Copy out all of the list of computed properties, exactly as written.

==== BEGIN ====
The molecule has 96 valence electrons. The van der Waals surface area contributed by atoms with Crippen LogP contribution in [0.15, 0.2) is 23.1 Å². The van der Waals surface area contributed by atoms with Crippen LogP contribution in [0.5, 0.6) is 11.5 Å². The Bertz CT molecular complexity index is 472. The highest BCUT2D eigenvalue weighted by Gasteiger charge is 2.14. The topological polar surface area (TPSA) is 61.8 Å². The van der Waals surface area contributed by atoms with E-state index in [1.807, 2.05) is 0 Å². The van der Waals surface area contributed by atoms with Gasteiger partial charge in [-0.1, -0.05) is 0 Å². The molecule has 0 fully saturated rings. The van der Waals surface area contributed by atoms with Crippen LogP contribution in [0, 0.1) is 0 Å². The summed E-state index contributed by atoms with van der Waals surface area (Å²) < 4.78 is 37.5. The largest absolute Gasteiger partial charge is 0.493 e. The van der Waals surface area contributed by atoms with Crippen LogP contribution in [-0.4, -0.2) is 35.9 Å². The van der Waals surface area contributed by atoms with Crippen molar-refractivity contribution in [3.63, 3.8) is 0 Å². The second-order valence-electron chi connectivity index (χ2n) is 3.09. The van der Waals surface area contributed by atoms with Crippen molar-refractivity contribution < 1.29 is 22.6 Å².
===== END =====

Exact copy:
The molecule has 96 valence electrons. The van der Waals surface area contributed by atoms with Crippen LogP contribution in [0.15, 0.2) is 23.1 Å². The van der Waals surface area contributed by atoms with Crippen LogP contribution in [0.5, 0.6) is 11.5 Å². The Bertz CT molecular complexity index is 472. The highest BCUT2D eigenvalue weighted by Gasteiger charge is 2.14. The topological polar surface area (TPSA) is 61.8 Å². The van der Waals surface area contributed by atoms with E-state index in [1.807, 2.05) is 0 Å². The van der Waals surface area contributed by atoms with Gasteiger partial charge in [-0.1, -0.05) is 0 Å². The molecule has 0 fully saturated rings. The van der Waals surface area contributed by atoms with Crippen LogP contribution in [0, 0.1) is 0 Å². The summed E-state index contributed by atoms with van der Waals surface area (Å²) < 4.78 is 37.5. The largest absolute Gasteiger partial charge is 0.493 e. The van der Waals surface area contributed by atoms with Crippen LogP contribution in [-0.4, -0.2) is 35.9 Å². The van der Waals surface area contributed by atoms with Crippen molar-refractivity contribution in [3.63, 3.8) is 0 Å². The second-order valence-electron chi connectivity index (χ2n) is 3.09. The van der Waals surface area contributed by atoms with Crippen molar-refractivity contribution < 1.29 is 22.6 Å².